Philanthropists and the Reformation

This week we visited Bethleham Chapel in Prague, where Jan Hus pastored and preached. Sasa Flek gave us a great historical overview of the Reformation from the Czech perspective.

800px Betlémská kaple interior

Normally, when theologians tell the story, they focus on the doctrinal changes of the Reformation and honor the theologians like Wyclif, Hus, Luther, Calvin, Zwingli, etc. But the story would not be the same without the businessmen and philanthropists who made it happen.

For example,

– The businessman who sponsored a few Czech students to go to Oxford and hear John Wyclif. These students returned to Prague with the documents and writings that would inspire Jan Hus.

– The businessman who paid for a “preaching station” in Prague where preachers, including Jan Hus in 1402, could articulate their thoughts on the Bible. It was here, at Bethlehem Chapel, that thousands of people came to hear and respond and ignite the Czech Reformation that would influence the rest of Europe.

– As a result of the Czech Reformation, and the negative Catholic reaction to it, the gospel was spread globally through the Moravian missionaries who would not have had a place to live or study or work had it not been for the wealthy philanthropic aristocrat Count Zinzendorf.

The reformation that followed Hus was massive and a hundred years later, Luther’s admission that Hus might not be as heretical as previously thought would be a turning point for the Lutheran Reformation. And from Germany to the world.

Now thats a HUGE return on investment, no matter how you measure it. Thanks to God and thanks to some nameless businessmen, who had the foresight to see what could be, and the faith to put their money into it.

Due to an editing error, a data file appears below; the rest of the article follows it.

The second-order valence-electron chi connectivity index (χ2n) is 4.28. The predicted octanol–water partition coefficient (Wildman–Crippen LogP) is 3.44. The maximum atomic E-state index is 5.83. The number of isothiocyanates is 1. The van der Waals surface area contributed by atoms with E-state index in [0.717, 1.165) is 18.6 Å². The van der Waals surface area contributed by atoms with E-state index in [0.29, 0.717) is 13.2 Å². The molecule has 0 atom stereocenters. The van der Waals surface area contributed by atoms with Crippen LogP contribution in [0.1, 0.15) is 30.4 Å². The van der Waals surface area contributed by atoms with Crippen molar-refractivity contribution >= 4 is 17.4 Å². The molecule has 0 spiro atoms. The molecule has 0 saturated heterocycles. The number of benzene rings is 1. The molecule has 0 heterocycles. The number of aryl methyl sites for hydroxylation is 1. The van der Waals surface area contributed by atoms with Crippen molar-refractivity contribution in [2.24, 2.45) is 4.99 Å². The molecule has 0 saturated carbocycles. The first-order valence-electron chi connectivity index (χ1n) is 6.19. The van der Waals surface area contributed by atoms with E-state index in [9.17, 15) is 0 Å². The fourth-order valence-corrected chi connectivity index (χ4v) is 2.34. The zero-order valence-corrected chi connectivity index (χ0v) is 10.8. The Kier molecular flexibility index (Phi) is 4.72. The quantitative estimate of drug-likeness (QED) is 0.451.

Andrew Jones launched his first internet space in 1997 and has been teaching on related issues for the past 20 years. He travels all the time but lives between Wellington, San Francisco and a hobbit home in Prague.


  • Scott says:

    wow- great insight! I desire to see the sequel played out across the same stage of Bohemia, Moravia, and the world.

  • Joanna says:

    On reading that I had one of those “ohoh you’re aiming too small moments”, when I realise what the point is of setting up businesses. I was happy to be a starter for others projects but perhaps that is being too short-sighted. Will have to see where that thought leads

  • It’s always good to hear about the other players instead of just the top layer.

  • wow! that such a great “back” story! So often we want to measure immediate results! This show the time it take for fruit that God wants, and takes obeience and time to grow!

  • Fred Sanders says:

    Here’s a related story: the transatlantic revival of the 1740s was prepared for by a network of philanthropy that historian Gordon Rupp called “The New Benevolence.” Check out the chapter with that title in his history of the movement:

  • yup- now i just need those prophetic lotto numbers and i’ll have some fun doing just that! xcat

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